Stepping Up: The Impact of the Newest Immigrant, Asian, and Latino Voters

Rob Paral
Date of Publication: 
September, 2013
Source Organization: 
American Immigration Council

Across both Democratic and Republican congressional districts, demographics shifts are taking place that will significantly alter the composition of the electorates.  Author Rob Parel points out that young Asian and Latino teenagers coming of age, as well as newly naturalized immigrants, will have a major impact on the profile of newly eligible voters in upcoming elections. Using data from the U.S. Census and the Department of Homeland Security, the paper finds that about 1.4 million newly naturalized citizens and 1.8 million first-time Asian and Latino voters  will participate in each two-year election cycle, and together these groups will constitute 34 percent of all new eligible voters in the 2014 elections alone. Congressional districts across the country but particularly in California, Texas, Florida, Illinois, New York, New Jersey and New Mexico will see substantial increases in the Asian and Latino composition of new voters. As a result, Paral suggests  that representatives must be cognizant of how their decisions today and in the future on matters such as comprehensive immigration reform will impact not only the current electorate but also the electorate in the 2014 and future elections.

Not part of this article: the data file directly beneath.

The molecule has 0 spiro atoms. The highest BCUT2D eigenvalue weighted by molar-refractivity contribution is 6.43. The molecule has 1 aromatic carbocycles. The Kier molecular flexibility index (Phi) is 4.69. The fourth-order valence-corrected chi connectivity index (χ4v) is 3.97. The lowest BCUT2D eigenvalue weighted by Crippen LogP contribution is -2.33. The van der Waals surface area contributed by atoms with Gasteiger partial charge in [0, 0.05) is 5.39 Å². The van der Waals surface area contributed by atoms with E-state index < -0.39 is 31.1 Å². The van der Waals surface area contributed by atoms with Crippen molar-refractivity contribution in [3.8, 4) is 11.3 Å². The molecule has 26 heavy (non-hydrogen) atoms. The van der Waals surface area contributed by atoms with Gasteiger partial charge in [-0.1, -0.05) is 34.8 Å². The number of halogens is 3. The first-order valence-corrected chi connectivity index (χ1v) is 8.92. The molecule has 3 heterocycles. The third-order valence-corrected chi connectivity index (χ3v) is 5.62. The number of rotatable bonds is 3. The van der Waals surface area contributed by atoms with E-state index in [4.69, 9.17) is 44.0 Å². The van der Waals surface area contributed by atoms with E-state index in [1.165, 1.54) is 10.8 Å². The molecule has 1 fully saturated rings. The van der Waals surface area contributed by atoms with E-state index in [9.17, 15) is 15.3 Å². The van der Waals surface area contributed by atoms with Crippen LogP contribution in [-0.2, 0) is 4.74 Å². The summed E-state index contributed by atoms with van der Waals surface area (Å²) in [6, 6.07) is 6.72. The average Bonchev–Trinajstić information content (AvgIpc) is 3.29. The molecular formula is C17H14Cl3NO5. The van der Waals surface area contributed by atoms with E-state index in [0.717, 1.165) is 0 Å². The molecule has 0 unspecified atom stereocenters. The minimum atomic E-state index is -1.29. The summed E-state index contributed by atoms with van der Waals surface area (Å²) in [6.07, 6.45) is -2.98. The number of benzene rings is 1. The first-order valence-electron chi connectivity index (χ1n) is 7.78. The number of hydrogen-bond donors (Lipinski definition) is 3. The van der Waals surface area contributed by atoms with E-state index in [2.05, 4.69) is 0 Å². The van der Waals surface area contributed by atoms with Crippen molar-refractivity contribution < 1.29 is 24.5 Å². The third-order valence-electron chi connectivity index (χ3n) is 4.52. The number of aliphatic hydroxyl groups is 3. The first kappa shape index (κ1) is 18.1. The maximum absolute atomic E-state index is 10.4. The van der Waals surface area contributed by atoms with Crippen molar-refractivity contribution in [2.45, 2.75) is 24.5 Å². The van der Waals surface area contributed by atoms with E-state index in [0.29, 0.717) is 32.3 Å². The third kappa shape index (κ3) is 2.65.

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Paral, R. (2013). Stepping Up: The Impact of the Newest Immigrant, Asian, and Latino Voters. Washington, DC: Immigration Policy Center. Also available at